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Friday, February 1, 2013

National Freedom Day: Books About Slavery

Today is National Freedom Day, marking the day that Abraham Lincoln signed the 13th Amendment into the Constitution, officially ending slavery. It's also the first day of Black History Month. We'll be covering multiple aspects of Black History over the course of the month, but today, in honor of Freedom Day, here's a list of teen books about American slavery of Africans.

A few books that I already covered include The Astonishing Life of Octavian Nothing, Traitor to the Nation (as part of my favorite Printz awards). Day of Tears and Copper Sun (as part of my favorite Coretta Scott King awards.)

     Chains by Laurie Halse Anderson. Set during the Revolutionary war, two young girls are betrayed when the freedom they were promised doesn't happen. Sold to a Loyalist couple instead, Isabel spies on them for the Revolution.

Come August, Come Freedom: The Bellows, The Gallows, and The Black General Gabriel by Gigi Amateau. In 1800, a slave named Gabriel led a failed uprising near Richmond, Virginia. Interweaving historial documents, Amateau writes a fictional account of his life (many details are unknown, making a complete nonfictional biography impossible) and the rebellion he led.

The Middle Passage: White Ships/ Black Cargo by Tom Feelings. In this "picture book for adults" Feelings brutally and honestly captures the reality of the middle passage. It's only 80 pages long, but it's definitely for older readers and not one to be lightly dismissed.

    

Nightjohn by Gary Paulsen. When the new slave Nightjohn starts teaching the others how the read and write, young Sarny eagerly learns. She sees the horrors of slavery around her and is astounded by Nightjohn--a man who could be free, but stays to teach.

47 by Walter Mosley. An intriguing mix of historical fiction, magical realism and science fiction come together in this tale narrated by 47, a 14-year-old slave. Then Tall John, a runaway slave appears, claiming to be from another planet and fighting evil across the galaxy. He shows 47 the evil in the plantation owners and the power he needs to fight back.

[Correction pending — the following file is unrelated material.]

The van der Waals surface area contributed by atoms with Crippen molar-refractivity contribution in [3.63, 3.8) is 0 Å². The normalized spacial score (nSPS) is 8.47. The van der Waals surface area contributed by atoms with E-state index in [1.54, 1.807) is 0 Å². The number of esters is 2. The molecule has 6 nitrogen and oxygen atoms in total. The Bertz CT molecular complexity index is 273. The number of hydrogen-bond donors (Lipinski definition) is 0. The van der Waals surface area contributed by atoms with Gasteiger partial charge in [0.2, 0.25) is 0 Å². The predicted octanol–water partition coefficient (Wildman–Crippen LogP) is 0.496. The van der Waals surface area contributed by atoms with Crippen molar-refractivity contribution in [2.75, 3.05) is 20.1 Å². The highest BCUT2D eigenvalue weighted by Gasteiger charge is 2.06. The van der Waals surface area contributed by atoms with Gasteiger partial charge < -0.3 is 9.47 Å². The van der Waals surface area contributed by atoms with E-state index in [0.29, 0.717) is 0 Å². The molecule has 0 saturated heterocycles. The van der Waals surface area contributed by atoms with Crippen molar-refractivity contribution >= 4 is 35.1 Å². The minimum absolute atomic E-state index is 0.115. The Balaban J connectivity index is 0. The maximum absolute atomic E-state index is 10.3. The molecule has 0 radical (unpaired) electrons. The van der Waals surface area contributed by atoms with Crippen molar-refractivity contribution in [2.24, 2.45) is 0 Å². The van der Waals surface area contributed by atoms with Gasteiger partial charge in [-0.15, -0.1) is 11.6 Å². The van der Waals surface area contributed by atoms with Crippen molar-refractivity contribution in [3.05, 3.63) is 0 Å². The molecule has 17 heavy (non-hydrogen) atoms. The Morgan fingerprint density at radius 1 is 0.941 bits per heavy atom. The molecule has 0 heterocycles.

Underground by Jean Ferris. Charlotte is a slave at the Mammoth Cave hotel. She soon learns the hotel and the caves are used by the Underground Railroad and must decide if she will run away, or stay with Stephen a fellow slave and cave tour guide.

    

Harriet Tubman, Secret Agent: How Daring Slaves and Free Blacks Spied for the Union During the Civil War by Thomas B. Allen. Focusing on the spy craft, Allen gives several examples of why slaves and freed blacks were important secret agents during the Civil War, and details the codes and methods they used, as well as the information they uncovered. Allen gives enough information that many of these can be recreated. The codes, particularly, will be handy as he has placed several throughout the text that readers will need to decipher.

Kindred by Octavia Butler. Dana is a black woman living in LA in the 70s. Then, she suddenly finds herself transported through time to a plantation in Maryland, in order to save a young white boy. He is one of Dana's ancestors and if she doesn't save him, she will cease to exist. Although she is returned to her time and place, she keeps getting drawn back to save the boy in different situations and returning to the present becomes harder and harder.

When I Was a Slave: Memoirs from the Slave Narrative Collection edited by Norman R. Yetman. This volume lets former slaves tell their tales of life under slavery in their own words. Offering up a wide-range of experiences, it picks out the highlights of the Slave Narrative Collection, collected during the Depression by the Federal Writer's Project.

What are your must-read books about American slavery?

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